• What you conclude at the end is actually my question. Your statement: "the entry in the authorised_keys file on the Ubuntu must be equal to your id_rsa.pub on the Mac". Well they aren;t equal but I still am able to ssh successfully. i also get a warning while connecting: key_load_public: invalid format. So perhaps the id_rsa.pub is corrupted. So as a summary my question is still open.
    – user30994
    Nov 27, 2018 at 8:17
  • 1
    @user30994+ you revealed on another answer you used openssl rsa -pubout to create the public key. That's wrong; OpenSSL uses very different format for public key than OpenSSH. Use ssh-keygen -y -f privatefile if you need to (re)generate the public key for OpenSSH. Nov 28, 2018 at 8:15

Key Format Fun

From your comments listed on other answers, it looks like you may have a key format problem.

It is true that a cryptographic key created with one standardized program is the same mathematically as a key generated in another. However, a given cryptographic protocol expects keys in a given format.

Converting Keys

  • openssl to ssh keys

Keys generated in openssl and outputted in PEM format can be converted to ssh format using the ssh-keygen program.

ssh-keygen -i -m pem -f key.pem

  • ssh keys to PEM

Keys generated using ssh-keygen can be converted to PEM format:

ssh-keygen -e -m pem -f id_rsa.pub

  • PGP to ssh keys

PGP keys generated in GPG can be converted to ssh format using the --export-ssh-key option:

gpg --export-ssh-key <keyid>

Location of keys

As listed in other answers, the remote system requires the public key stored in ssh format in the ~/.ssh/authorized_keys file. And the local system requires that the private key is:

  • Stored as id_rsa in ~/.ssh


  • Supplied using the ssh -i option


  • Added to the ssh agent using ssh-add


  • Added to the ssh agent using GPG's sshcontrol file

Comparing Public Keys

In order to compare public keys, those keys must be in the same format. Otherwise, the keys won't look the same, even though they are the same objects mathematically. So, since you've indicated that you generated your ssh public key using openssl in PEM format, the public key is probably not going to look the same as the one stored in the server's ~/.ssh/authorized_keys file.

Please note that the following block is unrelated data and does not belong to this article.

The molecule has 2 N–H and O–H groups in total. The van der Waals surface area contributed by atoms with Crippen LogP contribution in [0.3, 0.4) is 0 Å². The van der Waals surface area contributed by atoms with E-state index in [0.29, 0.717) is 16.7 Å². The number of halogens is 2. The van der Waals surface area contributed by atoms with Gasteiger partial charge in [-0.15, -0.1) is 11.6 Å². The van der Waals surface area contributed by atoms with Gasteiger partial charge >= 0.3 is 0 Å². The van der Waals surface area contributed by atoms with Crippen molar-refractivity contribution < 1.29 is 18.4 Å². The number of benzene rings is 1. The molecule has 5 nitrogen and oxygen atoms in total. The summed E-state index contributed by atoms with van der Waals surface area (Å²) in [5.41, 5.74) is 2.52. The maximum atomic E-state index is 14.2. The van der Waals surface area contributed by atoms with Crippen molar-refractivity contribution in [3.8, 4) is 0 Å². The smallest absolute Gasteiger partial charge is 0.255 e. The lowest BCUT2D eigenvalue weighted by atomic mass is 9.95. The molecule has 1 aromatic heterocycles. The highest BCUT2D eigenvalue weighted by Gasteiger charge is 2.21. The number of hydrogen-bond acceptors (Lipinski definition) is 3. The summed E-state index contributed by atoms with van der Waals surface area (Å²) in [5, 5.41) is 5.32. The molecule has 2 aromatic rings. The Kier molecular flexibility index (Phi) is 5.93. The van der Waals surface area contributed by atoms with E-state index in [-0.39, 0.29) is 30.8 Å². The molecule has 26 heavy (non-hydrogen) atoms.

PEM format keys look like this:


SSH Public Keys look like this:

ssh-rsa AAAAB3N...voZypjC/Y2UFwJie...t20Ih7

PGP Public Keys look like this:



So, make sure you are comparing keys in the same format.


The known_hosts is from the server's sshd key - in /etc/ssh/*pub


The authorized_keys file should have a line containing the contents of id_rsa.pub, and the known_hosts file should have a line containing the server's host key. (The server usually stores its host keys in a file under /etc/ssh/.)

Also, id_rsa should kind of match id_rsa.pub in the sense that they need to be a key pair, but unless you mangle it manually, that's how ssh-keygen always places them.

  • I did not have an id_rsa.pub so I generated a public key using openssl rsa -in mykey.pem -pubout
    – user30994
    Nov 27, 2018 at 8:26
  • @user30994 Hmm? Your question clearly lists your id_rsa.pub with a matching id_rsa?
    – Bass
    Nov 27, 2018 at 8:34
  • I presume it is a paired public key as I generated it from the private key that is stored in id_rsa. Is there a way to confirm if the public key is matching with the private key?
    – user30994
    Nov 27, 2018 at 10:19
  • @user30994 ... You used openssl to create a public key from a private key. However, ssh usually doesn't generate PEM format keys by default. So, you may have better luck finding your "match" by comparing the PEM public key in ssh format ... ssh-keygen -i -m pem -f id_rsa.pem ... Please add your key generation process to your question Nov 28, 2018 at 3:04
  • @RubberStamp: ssh-keygen mostly did create OpenSSL-style ('legacy') PEM private key files except for 7.8 up (released 3 months ago and not yet widespread), or ed25519 or -o since 6.5 in 2014. But the public key format used by OpenSSH has always been totally different from the OpenSSL format, so always need(ed) ssh-keygen -y -f private to generate OpenSSH public key. Nov 28, 2018 at 8:12